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My Politic – Anchor

My Politic – Anchor

URL: http://www.mypoliticmusic.com/

My Politic is an indie/Americana trio hailing from Nashville, Tennessee. It all began back in 2003 when Nick Pankey and
Kaston Guffey met in the small town of Ozark, Missouri and played in several bands before forming My Politic in 2007.
They recorded their first album, “A Few Words I Couldn’t Find Yesterday” in 2008. After playing for years in the Springfield, MO area they decided to move to Boston, MA and try their luck on the East Coast. In 2012, “Could You Come Home” and “Oh My Love” from the Album “Younger Still,” released in 2010, were featured on the Real L Word on the Showtime network. Guffey’s lyrics wrestle with the questions that wear on the heart and the mind with equal intensity, and, in, doing so, provide a personal testimony about his findings. This trio also features Wilson Conroy on banjo, mandolin, dobro and backing vocals.

If Willie Nelsen were an Americana act, it would almost sound like My Politic, but the music goes quite deeper in the lyric department and even some of the guitars, but that isn’t to say Willie can’t play himself. This just reminds me somehow of him, mixed with all that is good in today’s acoustic folk oriented music which has been picking up steam for the last six years or so. These styles all blend well here, let’s put it that way. All of the players sing and play various guitars, making for a good balance of both, if slightly leaning in the guitar area for my taste, but it takes nothing the vocals and songwriting at the same time. It’s worth hearing for yourself, so it comes well recommended, especially for old school country music lovers with an appreciation for new age style folk, as opposed to the old world sort.

The CD is called “Anchor” and kicks off with a track called “Before It’s Too Late.” This is well placed at the beginning and gets the mood factor established right away, as they tend to move that aspect around when it comes to the heartfelt vocals which dictate that a lot. If this is a bad thing they still make up for it, as proven by the end of the opener. It’s a good song but there is so much more to go around it seems to fly by with a more-to-come effect. Not much else to say about it but it gets things going and pumps the listener more, as any self-respecting opener should. It just makes way for more as it goes with the brilliance of “God Vs. Evolution” which deals with quite a headache, making it more or less a hangover song as well as a tongue and cheek sort of theological one. It borders on the depressing but the wit cancels most of that out and you get some humor anyway, which helps save that from taking over, and it winds up one of the best tracks. These lyrics are awesome and all of the vocals swirl together with a pure effortless effect.

For what are mostly or perhaps all acoustic guitars this easier to listen to than most attempts at it I hear lately, and as mentioned they bode well together and pull it off right. “Ways Of Love” almost has a James Taylor vibe to it, going more into an easy-listening or soft rock heavy direction. That’s not to say that it rocks, but it does hold those values well. It’s just very mellow and satisfying that way. “Heartless” is even better as it gets a little away from that and back to a higher place, as it’s certainly a better song with some fabulous string-play. I love how this starts and ends, and all that comes with it. Good stuff that does seem to climb as it goes track to track.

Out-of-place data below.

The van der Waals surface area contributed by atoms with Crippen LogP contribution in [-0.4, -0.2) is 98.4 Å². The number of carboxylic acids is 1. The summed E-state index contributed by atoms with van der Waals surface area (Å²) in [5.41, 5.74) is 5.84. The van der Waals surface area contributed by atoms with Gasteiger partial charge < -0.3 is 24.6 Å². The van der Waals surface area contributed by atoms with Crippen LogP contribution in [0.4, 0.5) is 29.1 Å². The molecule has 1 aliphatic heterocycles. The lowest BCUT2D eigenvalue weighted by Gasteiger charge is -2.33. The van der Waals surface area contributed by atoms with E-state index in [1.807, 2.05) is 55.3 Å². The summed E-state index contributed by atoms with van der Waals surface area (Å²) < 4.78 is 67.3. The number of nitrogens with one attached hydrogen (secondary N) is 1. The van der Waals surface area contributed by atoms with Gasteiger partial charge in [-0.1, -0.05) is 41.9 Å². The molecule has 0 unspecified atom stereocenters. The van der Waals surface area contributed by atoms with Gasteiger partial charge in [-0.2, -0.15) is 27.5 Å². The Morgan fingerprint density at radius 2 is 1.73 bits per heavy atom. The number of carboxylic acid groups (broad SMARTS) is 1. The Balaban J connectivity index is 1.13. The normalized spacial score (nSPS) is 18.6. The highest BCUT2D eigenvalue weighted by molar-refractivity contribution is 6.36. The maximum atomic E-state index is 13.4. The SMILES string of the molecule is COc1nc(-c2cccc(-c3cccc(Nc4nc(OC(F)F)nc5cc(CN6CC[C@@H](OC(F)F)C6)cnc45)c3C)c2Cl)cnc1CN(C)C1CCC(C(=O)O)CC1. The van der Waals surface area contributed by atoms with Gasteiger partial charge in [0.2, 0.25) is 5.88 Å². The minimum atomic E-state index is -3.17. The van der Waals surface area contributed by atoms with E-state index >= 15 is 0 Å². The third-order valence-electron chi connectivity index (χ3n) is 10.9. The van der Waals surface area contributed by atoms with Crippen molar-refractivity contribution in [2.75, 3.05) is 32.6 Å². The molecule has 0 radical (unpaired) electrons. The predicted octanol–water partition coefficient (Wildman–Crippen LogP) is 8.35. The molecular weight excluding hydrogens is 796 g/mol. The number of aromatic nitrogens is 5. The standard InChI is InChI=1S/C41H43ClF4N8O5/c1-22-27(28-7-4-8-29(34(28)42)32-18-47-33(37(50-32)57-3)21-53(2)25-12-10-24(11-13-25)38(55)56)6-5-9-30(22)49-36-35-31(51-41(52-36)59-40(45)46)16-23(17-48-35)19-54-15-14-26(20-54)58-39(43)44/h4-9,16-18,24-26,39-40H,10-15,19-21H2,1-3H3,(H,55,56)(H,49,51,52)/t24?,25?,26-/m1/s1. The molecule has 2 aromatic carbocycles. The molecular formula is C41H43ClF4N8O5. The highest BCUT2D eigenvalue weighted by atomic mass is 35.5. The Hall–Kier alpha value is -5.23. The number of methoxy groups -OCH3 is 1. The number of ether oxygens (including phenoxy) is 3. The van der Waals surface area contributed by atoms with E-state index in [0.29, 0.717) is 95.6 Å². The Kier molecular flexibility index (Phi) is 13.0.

“Nobody To Blame” has a strong narrative feel with some heavy drug addiction in the lyrics, with some excellent dobro playing for a swampy feel behind the extremely depressing lyrics that can’t be ignored, with an almost Neil Young lyrical influence. It’s a good track but things come back into a more pop edge on “The Truth” which also influence felt, reminding me of American Pie by Don McClean, but the guitars even take it to a Mr. Bojangles direction. These are just observations concerning what the vocals remind me of. I doubt if they are intended, but it is worth a mention that they have these qualities for me. Perhaps the influences are there, perhaps not, but it’s a compliment to the band anyway, if I can add that without knowing it for a fact.

“Ain’t No Saint” is more of a guitar heavy track with a lighter vocal in most places but it does occasionally pick up. I’d have to call it one of the less impressive vocals but the lyrics once again save this one. I just can’t get into it as much as the others, but the content loses nothing because of that, so it comes out just a little weak, which he sings about feeling as well, so it checks out just the same. Truth needs time, and that’s the overall point of this track as the CD winds down. It’s still somehow enjoyable to its credit, so worth mentioning.

Some more talk of drugs and alcohol on “Anchor” which serves to sink anyone, so it wastes no time in the subject matter on the last track. It maintains the interest in the lyrics especially, with a comprehensive message not to let the elements drag you down to the bottom of the water. The guitars blend together on this one as good as anywhere else, making it another winner for me, as I like a good advice song as much as the next. These are all well written and recorded tracks with maybe one or two hanging lower than the rest, but an overall satisfying release by a band worth keeping an open ear to.

Scott Prinzing

Purchase Link: https://itunes.apple.com/us/album/anchor/id994686499


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